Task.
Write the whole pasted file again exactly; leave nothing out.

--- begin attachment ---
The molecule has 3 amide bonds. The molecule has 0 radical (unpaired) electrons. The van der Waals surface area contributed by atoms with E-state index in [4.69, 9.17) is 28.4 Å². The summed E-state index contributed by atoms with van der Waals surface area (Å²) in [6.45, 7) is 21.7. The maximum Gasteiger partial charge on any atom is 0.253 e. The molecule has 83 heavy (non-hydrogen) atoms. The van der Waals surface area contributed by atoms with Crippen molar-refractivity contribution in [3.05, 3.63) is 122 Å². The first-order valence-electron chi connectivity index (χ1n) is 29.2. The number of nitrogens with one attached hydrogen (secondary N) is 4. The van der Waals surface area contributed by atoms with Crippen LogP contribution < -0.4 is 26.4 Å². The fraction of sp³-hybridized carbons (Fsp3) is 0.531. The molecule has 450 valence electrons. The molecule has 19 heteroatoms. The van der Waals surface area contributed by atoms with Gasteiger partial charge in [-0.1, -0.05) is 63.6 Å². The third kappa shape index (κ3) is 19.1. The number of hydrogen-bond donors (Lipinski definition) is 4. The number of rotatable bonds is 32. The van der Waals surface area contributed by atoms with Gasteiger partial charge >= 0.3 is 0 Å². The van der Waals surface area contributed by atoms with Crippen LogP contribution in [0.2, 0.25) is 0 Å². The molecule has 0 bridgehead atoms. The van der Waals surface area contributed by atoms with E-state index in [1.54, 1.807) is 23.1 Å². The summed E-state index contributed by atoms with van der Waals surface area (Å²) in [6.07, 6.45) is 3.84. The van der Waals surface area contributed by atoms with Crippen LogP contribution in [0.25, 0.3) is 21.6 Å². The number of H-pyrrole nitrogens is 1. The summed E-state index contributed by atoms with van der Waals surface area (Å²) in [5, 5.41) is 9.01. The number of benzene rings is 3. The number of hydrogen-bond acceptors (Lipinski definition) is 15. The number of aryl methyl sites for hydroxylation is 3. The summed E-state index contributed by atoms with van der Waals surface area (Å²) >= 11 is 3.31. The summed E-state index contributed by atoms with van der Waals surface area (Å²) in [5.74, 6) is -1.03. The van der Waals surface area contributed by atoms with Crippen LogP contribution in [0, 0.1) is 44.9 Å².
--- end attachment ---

The molecule has 3 amide bonds. The molecule has 0 radical (unpaired) electrons. The van der Waals surface area contributed by atoms with E-state index in [4.69, 9.17) is 28.4 Å². The summed E-state index contributed by atoms with van der Waals surface area (Å²) in [6.45, 7) is 21.7. The maximum Gasteiger partial charge on any atom is 0.253 e. The molecule has 83 heavy (non-hydrogen) atoms. The van der Waals surface area contributed by atoms with Crippen molar-refractivity contribution in [3.05, 3.63) is 122 Å². The first-order valence-electron chi connectivity index (χ1n) is 29.2. The number of nitrogens with one attached hydrogen (secondary N) is 4. The van der Waals surface area contributed by atoms with Crippen LogP contribution < -0.4 is 26.4 Å². The fraction of sp³-hybridized carbons (Fsp3) is 0.531. The molecule has 450 valence electrons. The molecule has 19 heteroatoms. The van der Waals surface area contributed by atoms with Gasteiger partial charge in [-0.1, -0.05) is 63.6 Å². The third kappa shape index (κ3) is 19.1. The number of hydrogen-bond donors (Lipinski definition) is 4. The number of rotatable bonds is 32. The van der Waals surface area contributed by atoms with Gasteiger partial charge >= 0.3 is 0 Å². The van der Waals surface area contributed by atoms with Crippen LogP contribution in [0.2, 0.25) is 0 Å². The molecule has 0 bridgehead atoms. The van der Waals surface area contributed by atoms with E-state index in [1.54, 1.807) is 23.1 Å². The summed E-state index contributed by atoms with van der Waals surface area (Å²) in [6.07, 6.45) is 3.84. The van der Waals surface area contributed by atoms with Crippen LogP contribution in [0.25, 0.3) is 21.6 Å². The number of H-pyrrole nitrogens is 1. The summed E-state index contributed by atoms with van der Waals surface area (Å²) in [5, 5.41) is 9.01. The number of benzene rings is 3. The number of hydrogen-bond acceptors (Lipinski definition) is 15. The number of aryl methyl sites for hydroxylation is 3. The summed E-state index contributed by atoms with van der Waals surface area (Å²) >= 11 is 3.31. The summed E-state index contributed by atoms with van der Waals surface area (Å²) in [5.74, 6) is -1.03. The van der Waals surface area contributed by atoms with Crippen LogP contribution in [0, 0.1) is 44.9 Å².